5. I say yes. The rest of this team is more than good enough to make a run. The DB is _______ (insert Inappropriate adjective) awful. They don’t have to be good, they need to be less bad than they were in Seattle. They will get burned. They will mess up. But if they can make a few key plays to stop the opponent and get off the field, the offense will win the games. I am an eternal optimist, but this secondary scares me. Based on its body of work so far, I’m not placing bets on a deep playoff run.

    Liked by 1 person

  • 1 – No, not a curse. If you go down that list, most of those teams were good teams that won close home games over the Steelers. You hold serve at home and steal games on the road. The Steelers aren’t good thieves against solid western teams (and yes, I know Oakland was a clunker)

    2 – Whatever gets Coolong the clicks, I suppose. I can’t point to one specific gamble as my favorite, because I generally like the entire proposition of a coach that takes risks. I like that he goes for it 4th downs… I like that the team will throw it deep on 3rd and short on occasion… I like going for 2 pts… Football is a complicated sport. There’s nothing wrong with a coach trying to reach into every corner of it to get a play.
    It would just be nice if more fans actually paid attention to the plays instead of creating their own realities based on pre-conceived notions. ‘The fake FG play was a bad play because all fake FGs are bad!’ Maybe Landry just threw a bad ball.

    3 – They should count because it is a regular football play and can go in both directions.

    4 – I don’t know that there is an advantage…but I think there is less disadvantage. These are opponents that the Steelers know well. There won’t be many surprises, so the added difficulty of a road game is diminished.

    5 – The secondary is key. If they are playing poorly, the offense has to push more and the rest of the defense can’t buckle. The secondary is a huge gaping hole at times… easy for the rest of the team to fall into it.

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  • I’m going to highjack this thread temporarily to mention that today is Rebecca’s birthday. I for one appreciate that she’s here on this planet.

    Liked by 2 people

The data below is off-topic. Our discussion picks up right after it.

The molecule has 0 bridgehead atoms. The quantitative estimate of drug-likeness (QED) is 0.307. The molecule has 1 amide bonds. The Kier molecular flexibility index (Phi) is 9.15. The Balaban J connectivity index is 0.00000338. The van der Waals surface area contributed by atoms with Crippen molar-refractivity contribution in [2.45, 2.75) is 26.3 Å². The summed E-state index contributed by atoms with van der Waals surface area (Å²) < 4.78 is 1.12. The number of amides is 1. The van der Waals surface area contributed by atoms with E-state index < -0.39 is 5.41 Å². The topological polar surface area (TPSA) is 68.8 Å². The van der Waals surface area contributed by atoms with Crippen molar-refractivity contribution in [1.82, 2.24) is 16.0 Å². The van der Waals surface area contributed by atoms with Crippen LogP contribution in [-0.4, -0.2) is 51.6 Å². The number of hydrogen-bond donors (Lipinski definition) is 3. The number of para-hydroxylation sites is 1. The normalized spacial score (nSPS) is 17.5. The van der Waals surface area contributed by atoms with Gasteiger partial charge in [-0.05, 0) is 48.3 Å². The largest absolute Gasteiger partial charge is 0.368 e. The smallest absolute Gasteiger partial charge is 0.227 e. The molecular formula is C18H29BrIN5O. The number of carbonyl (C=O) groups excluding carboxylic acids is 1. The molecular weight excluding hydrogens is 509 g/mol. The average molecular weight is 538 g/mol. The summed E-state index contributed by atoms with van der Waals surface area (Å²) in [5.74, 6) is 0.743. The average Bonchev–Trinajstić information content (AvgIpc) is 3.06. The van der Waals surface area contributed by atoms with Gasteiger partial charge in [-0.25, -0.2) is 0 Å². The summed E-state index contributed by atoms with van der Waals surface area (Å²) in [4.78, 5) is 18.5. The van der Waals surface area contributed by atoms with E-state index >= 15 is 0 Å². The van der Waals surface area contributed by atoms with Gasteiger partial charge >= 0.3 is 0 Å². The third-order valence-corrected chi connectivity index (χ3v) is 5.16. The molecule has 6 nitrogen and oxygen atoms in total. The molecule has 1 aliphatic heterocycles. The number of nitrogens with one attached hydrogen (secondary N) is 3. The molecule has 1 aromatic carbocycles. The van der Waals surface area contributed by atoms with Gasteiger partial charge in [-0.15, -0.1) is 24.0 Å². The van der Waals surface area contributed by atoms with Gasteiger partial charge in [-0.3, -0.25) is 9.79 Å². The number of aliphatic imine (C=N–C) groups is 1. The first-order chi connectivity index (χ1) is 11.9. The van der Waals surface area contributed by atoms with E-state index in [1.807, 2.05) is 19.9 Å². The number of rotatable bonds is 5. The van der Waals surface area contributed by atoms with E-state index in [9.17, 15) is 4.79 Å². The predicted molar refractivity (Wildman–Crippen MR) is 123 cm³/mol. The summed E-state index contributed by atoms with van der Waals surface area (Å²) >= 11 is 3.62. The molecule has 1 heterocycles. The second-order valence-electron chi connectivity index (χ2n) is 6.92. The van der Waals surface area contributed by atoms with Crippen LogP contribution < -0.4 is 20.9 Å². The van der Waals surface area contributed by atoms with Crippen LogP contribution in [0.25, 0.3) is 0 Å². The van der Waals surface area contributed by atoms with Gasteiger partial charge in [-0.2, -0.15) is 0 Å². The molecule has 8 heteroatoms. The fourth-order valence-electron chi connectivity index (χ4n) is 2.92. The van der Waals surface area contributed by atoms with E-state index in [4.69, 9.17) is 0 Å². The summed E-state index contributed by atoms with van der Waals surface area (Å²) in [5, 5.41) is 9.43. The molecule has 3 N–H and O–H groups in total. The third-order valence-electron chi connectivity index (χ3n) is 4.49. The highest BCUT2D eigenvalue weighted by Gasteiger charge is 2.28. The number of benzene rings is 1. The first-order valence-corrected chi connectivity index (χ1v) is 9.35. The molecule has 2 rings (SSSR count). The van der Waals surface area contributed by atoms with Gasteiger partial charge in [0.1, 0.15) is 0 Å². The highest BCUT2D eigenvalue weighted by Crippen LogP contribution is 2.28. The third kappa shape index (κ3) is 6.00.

• Happy Birthday, Momma. Thank you for making this place for us. Thank you for encouraging me spot write. Thanks most of all for your great articles. Yesterday’s was especially wonderful.

    Happy Birthday to youuuuu. Happy Birthday to yooooouuuuuuu. HAPPY BIRTHDAY DEAR REBECCAAAAA. Happpppyyyyy Biirrrthhhhhdayyyyy. Tooooo yooooooo. oooouuu. (Imagine that in a sweet soulful baritone that exits mostly in my mind).

    Liked by 1 person

    • I like sweet soulful baritones, and for most of us our voice sounds much better in our minds : ) And any encouragement I’ve given you has been more than amply repaid!

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  • 1. I don’t think there are enough games to be statistically significant, so I’m going with the jury is out.

    2. Favorite gambles? Definitely the “win big or lose it all” at the end of the Chargers game. Surely this doesn’t need defending. The yelps from Yinzer Nation would have been audible in Mars had it failed. But did anyone think that the defense was capable of another stop at that point? Or the offense of getting that close to scoring again.

    By nature I’m inclined to the safe path, but I really admire those who have the courage to go for broke.

    3. Yes. They change the course of the game. I’m glad, however, they didn’t count on Sunday, as the Steelers were -4 in the turnover column already…

    4. I don’t see it as an advantage, but I’m not sure it is as big a disadvantage as we might have thought. The main disadvantage, frankly, is the officiating. It’s pretty hard to imagine any of the other stadiums will be as loud as Arrowhead or whatever the Seahawks stadium is called.

    5. No, fortunately. I think that if the Steelers can figure out how to keep the damage the secondary does to an acceptable level it shouldn’t matter too much, as long as the offense is running on all cylinders and the defensive front is doing a decent job.